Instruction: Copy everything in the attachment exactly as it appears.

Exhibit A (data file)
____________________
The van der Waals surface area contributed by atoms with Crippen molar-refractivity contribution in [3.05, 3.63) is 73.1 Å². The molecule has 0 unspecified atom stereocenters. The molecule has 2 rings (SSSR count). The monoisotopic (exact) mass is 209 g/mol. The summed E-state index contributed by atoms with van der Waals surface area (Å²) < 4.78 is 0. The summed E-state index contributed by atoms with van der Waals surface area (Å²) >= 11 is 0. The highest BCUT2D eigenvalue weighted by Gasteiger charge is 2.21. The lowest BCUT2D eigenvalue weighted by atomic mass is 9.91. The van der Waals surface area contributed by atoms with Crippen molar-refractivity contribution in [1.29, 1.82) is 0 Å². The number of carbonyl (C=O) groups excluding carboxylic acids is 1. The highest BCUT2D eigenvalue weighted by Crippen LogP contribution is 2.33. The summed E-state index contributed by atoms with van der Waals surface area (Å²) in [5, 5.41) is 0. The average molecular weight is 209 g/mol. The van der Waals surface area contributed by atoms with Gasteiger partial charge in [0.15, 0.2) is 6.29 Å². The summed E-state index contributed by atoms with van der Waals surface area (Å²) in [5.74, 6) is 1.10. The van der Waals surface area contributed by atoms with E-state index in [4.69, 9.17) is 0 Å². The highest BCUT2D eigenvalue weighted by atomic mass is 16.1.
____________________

The van der Waals surface area contributed by atoms with Crippen molar-refractivity contribution in [3.05, 3.63) is 73.1 Å². The molecule has 0 unspecified atom stereocenters. The molecule has 2 rings (SSSR count). The monoisotopic (exact) mass is 209 g/mol. The summed E-state index contributed by atoms with van der Waals surface area (Å²) < 4.78 is 0. The summed E-state index contributed by atoms with van der Waals surface area (Å²) >= 11 is 0. The highest BCUT2D eigenvalue weighted by Gasteiger charge is 2.21. The lowest BCUT2D eigenvalue weighted by atomic mass is 9.91. The van der Waals surface area contributed by atoms with Crippen molar-refractivity contribution in [1.29, 1.82) is 0 Å². The number of carbonyl (C=O) groups excluding carboxylic acids is 1. The highest BCUT2D eigenvalue weighted by Crippen LogP contribution is 2.33. The summed E-state index contributed by atoms with van der Waals surface area (Å²) in [5, 5.41) is 0. The average molecular weight is 209 g/mol. The van der Waals surface area contributed by atoms with Gasteiger partial charge in [0.15, 0.2) is 6.29 Å². The summed E-state index contributed by atoms with van der Waals surface area (Å²) in [5.74, 6) is 1.10. The van der Waals surface area contributed by atoms with E-state index in [4.69, 9.17) is 0 Å². The highest BCUT2D eigenvalue weighted by atomic mass is 16.1.